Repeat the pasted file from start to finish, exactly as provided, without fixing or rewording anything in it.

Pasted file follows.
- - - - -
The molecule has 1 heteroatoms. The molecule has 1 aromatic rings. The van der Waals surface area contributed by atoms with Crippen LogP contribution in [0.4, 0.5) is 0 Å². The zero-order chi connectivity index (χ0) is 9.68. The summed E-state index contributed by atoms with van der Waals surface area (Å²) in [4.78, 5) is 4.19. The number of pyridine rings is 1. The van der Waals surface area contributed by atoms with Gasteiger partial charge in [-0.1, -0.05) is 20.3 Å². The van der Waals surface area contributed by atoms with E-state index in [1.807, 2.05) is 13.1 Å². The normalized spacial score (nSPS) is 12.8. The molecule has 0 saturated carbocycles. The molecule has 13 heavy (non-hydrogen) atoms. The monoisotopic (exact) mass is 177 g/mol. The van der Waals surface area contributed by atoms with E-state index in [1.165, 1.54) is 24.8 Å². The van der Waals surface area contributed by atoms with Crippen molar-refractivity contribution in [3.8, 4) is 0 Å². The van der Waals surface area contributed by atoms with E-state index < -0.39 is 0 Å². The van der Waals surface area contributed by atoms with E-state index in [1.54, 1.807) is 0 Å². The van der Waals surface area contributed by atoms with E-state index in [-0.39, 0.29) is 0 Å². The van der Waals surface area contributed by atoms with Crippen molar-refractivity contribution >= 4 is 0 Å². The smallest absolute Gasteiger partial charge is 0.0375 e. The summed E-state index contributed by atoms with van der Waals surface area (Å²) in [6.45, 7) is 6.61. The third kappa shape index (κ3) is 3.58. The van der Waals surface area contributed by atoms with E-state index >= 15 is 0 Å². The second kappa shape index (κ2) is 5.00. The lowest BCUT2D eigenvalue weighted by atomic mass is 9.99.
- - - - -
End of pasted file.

The molecule has 1 heteroatoms. The molecule has 1 aromatic rings. The van der Waals surface area contributed by atoms with Crippen LogP contribution in [0.4, 0.5) is 0 Å². The zero-order chi connectivity index (χ0) is 9.68. The summed E-state index contributed by atoms with van der Waals surface area (Å²) in [4.78, 5) is 4.19. The number of pyridine rings is 1. The van der Waals surface area contributed by atoms with Gasteiger partial charge in [-0.1, -0.05) is 20.3 Å². The van der Waals surface area contributed by atoms with E-state index in [1.807, 2.05) is 13.1 Å². The normalized spacial score (nSPS) is 12.8. The molecule has 0 saturated carbocycles. The molecule has 13 heavy (non-hydrogen) atoms. The monoisotopic (exact) mass is 177 g/mol. The van der Waals surface area contributed by atoms with E-state index in [1.165, 1.54) is 24.8 Å². The van der Waals surface area contributed by atoms with Crippen molar-refractivity contribution in [3.8, 4) is 0 Å². The van der Waals surface area contributed by atoms with E-state index < -0.39 is 0 Å². The van der Waals surface area contributed by atoms with E-state index in [1.54, 1.807) is 0 Å². The van der Waals surface area contributed by atoms with E-state index in [-0.39, 0.29) is 0 Å². The van der Waals surface area contributed by atoms with Crippen molar-refractivity contribution >= 4 is 0 Å². The smallest absolute Gasteiger partial charge is 0.0375 e. The summed E-state index contributed by atoms with van der Waals surface area (Å²) in [6.45, 7) is 6.61. The third kappa shape index (κ3) is 3.58. The van der Waals surface area contributed by atoms with E-state index >= 15 is 0 Å². The second kappa shape index (κ2) is 5.00. The lowest BCUT2D eigenvalue weighted by atomic mass is 9.99.